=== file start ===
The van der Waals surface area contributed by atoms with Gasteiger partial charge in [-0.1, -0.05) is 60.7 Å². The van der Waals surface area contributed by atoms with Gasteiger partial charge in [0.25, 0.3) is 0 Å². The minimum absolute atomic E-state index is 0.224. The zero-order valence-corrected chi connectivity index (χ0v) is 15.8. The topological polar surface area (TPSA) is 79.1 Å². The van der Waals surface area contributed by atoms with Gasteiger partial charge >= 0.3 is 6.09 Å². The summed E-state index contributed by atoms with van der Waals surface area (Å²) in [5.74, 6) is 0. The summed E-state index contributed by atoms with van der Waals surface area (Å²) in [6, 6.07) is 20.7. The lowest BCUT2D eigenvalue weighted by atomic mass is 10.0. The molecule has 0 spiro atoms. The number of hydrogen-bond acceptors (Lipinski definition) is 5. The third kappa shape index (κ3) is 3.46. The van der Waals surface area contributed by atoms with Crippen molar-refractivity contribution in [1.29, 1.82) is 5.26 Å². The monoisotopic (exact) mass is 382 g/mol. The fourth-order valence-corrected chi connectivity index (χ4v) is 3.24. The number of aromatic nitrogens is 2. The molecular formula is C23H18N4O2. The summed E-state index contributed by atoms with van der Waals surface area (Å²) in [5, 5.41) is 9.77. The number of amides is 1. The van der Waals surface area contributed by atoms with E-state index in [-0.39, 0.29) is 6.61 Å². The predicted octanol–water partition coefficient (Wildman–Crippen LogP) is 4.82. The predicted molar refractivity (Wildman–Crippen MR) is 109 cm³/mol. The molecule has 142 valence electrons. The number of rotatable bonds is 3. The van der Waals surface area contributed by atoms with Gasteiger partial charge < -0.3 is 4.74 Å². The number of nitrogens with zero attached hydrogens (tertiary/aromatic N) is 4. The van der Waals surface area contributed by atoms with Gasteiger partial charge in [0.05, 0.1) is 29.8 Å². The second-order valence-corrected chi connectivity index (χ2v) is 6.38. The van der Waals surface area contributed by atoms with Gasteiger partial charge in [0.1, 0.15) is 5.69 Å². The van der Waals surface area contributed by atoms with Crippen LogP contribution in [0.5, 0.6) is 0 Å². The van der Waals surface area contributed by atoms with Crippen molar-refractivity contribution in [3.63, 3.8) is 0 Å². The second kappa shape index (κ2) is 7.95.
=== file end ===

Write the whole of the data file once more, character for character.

The van der Waals surface area contributed by atoms with Gasteiger partial charge in [-0.1, -0.05) is 60.7 Å². The van der Waals surface area contributed by atoms with Gasteiger partial charge in [0.25, 0.3) is 0 Å². The minimum absolute atomic E-state index is 0.224. The zero-order valence-corrected chi connectivity index (χ0v) is 15.8. The topological polar surface area (TPSA) is 79.1 Å². The van der Waals surface area contributed by atoms with Gasteiger partial charge >= 0.3 is 6.09 Å². The summed E-state index contributed by atoms with van der Waals surface area (Å²) in [5.74, 6) is 0. The summed E-state index contributed by atoms with van der Waals surface area (Å²) in [6, 6.07) is 20.7. The lowest BCUT2D eigenvalue weighted by atomic mass is 10.0. The molecule has 0 spiro atoms. The number of hydrogen-bond acceptors (Lipinski definition) is 5. The third kappa shape index (κ3) is 3.46. The van der Waals surface area contributed by atoms with Crippen molar-refractivity contribution in [1.29, 1.82) is 5.26 Å². The monoisotopic (exact) mass is 382 g/mol. The fourth-order valence-corrected chi connectivity index (χ4v) is 3.24. The number of aromatic nitrogens is 2. The molecular formula is C23H18N4O2. The summed E-state index contributed by atoms with van der Waals surface area (Å²) in [5, 5.41) is 9.77. The number of amides is 1. The van der Waals surface area contributed by atoms with E-state index in [-0.39, 0.29) is 6.61 Å². The predicted octanol–water partition coefficient (Wildman–Crippen LogP) is 4.82. The predicted molar refractivity (Wildman–Crippen MR) is 109 cm³/mol. The molecule has 142 valence electrons. The number of rotatable bonds is 3. The van der Waals surface area contributed by atoms with Gasteiger partial charge < -0.3 is 4.74 Å². The number of nitrogens with zero attached hydrogens (tertiary/aromatic N) is 4. The van der Waals surface area contributed by atoms with Gasteiger partial charge in [0.05, 0.1) is 29.8 Å². The second-order valence-corrected chi connectivity index (χ2v) is 6.38. The van der Waals surface area contributed by atoms with Gasteiger partial charge in [0.1, 0.15) is 5.69 Å². The van der Waals surface area contributed by atoms with Crippen LogP contribution in [0.5, 0.6) is 0 Å². The van der Waals surface area contributed by atoms with Crippen molar-refractivity contribution in [3.63, 3.8) is 0 Å². The second kappa shape index (κ2) is 7.95.